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Once you create table use query below yo add first 10 records into table * job_history INSERT INTO job_history VALUES (102, '19930113', '19980724', 'IT_PROG', 60), (101, '19890921', '19931027', 'AC_ACCOUNT', 111), (103, '19931028', '19970315', 'AC_MGR', 110), (201, '19960217', '19991219', 'MK_REP', 20), (114, '19980324', '19991231', 'ST_CLERK', 51), ...


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Roland's ideas are good. Also Turn off the query_cache; it is unused overhead. (_type=0, _size=0) Batch size of 10 is probably good. How big are the BLOBs/TEXTs? How much data is there? Sounds like terabytes? To simply read and write terabytes takes hours -- just for the disk I/O. (So 40 hours may be reasonable.) comment out log-bin (no use writing a ...


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InnoDB Architecture (from Percona CTO Vadim Tkachenko) What are the values recommended for the batch insert size, considering the size of the columns (longtext, longblob)? Increase innodb_log_buffer_size to 256M Increase innodb_log_file_size to 2G I wrote about increasing these to accommodate TEXT/BLOB fields in the past Apr 20, 2011 : MySQL ...


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Your statement runs in a transaction. If there is not already a transaction open, a transaction is created just for this statement and automatically committed at the end if the statement succeeds. If the statement encounters an error, the transaction is rolled back automatically, so it has no effect. Either the whole statement takes effect or none of it ...


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I like simply catching the unique_violation exception as proposed here: Optimal way to ignore duplicate inserts? Ignore Duplicates #1 Create a transaction that catches unique constraint violations, taking no action: BEGIN INSERT INTO db_table (tbl_column) VALUES (v_tbl_column); EXCEPTION WHEN unique_violation THEN -- Ignore duplicate ...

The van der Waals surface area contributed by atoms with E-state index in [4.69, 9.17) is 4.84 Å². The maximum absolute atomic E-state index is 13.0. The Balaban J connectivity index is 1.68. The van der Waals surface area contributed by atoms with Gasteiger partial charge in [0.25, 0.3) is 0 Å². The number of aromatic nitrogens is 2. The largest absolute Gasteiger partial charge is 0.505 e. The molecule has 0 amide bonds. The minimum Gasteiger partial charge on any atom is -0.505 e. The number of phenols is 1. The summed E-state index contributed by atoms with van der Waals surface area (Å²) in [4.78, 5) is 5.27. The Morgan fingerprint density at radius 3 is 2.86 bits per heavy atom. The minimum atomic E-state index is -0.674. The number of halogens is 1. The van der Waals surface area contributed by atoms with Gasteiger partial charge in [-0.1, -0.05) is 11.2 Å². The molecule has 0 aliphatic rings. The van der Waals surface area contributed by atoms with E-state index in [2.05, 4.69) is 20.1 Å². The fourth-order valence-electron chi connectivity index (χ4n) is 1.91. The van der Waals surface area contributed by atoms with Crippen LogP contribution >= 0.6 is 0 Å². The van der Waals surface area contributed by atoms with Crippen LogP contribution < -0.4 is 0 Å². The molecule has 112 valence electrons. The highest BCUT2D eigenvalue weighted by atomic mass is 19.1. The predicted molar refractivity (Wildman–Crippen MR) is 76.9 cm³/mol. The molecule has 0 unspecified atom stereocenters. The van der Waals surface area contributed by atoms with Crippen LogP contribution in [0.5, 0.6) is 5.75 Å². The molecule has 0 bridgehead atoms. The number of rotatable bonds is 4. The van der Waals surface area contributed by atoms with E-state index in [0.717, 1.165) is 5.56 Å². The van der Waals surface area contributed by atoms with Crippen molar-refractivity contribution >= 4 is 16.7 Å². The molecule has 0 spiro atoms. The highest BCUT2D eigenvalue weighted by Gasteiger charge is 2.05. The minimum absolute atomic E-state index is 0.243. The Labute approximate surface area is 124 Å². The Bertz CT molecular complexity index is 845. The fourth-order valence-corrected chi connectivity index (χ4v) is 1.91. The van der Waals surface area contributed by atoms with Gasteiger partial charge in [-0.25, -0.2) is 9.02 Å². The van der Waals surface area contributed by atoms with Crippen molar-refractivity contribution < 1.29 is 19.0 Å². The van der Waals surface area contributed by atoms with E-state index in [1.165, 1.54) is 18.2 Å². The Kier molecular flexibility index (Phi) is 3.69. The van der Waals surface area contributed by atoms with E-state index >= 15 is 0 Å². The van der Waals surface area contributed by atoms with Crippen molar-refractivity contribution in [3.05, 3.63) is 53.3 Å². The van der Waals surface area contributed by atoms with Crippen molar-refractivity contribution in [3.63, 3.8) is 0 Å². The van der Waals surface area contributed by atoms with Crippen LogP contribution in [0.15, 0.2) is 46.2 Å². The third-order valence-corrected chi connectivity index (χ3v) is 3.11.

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Create a set of staging tables in the target database. Write rows to these as they are generated, which seems to be one or two at a time. This can be inside a transaction. Once the whole batch (200 rows?) is in these staging tables use a stored procedure in the target database to move them en masse from the staging tables to the real ones.


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I've seen similar problems addressed by decoupling the app from the central server: Remote sites install a local SQL Server Express along with the app Apps talk to the local Express instance. Low latency, good availability. SQL Server Express uses Service Broker to deliver the updates to the central server Service Broker handles the network availability, ...


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The answer for this simple case is Yes. Rows are inserted in the provided order in the VALUES expression. But this is an implementation detail and there are no guarantees. In particular, the order is not necessarily maintained in more complex queries with WHERE conditions or joins. And there is no order in a database table. Physical order of rows may change ...



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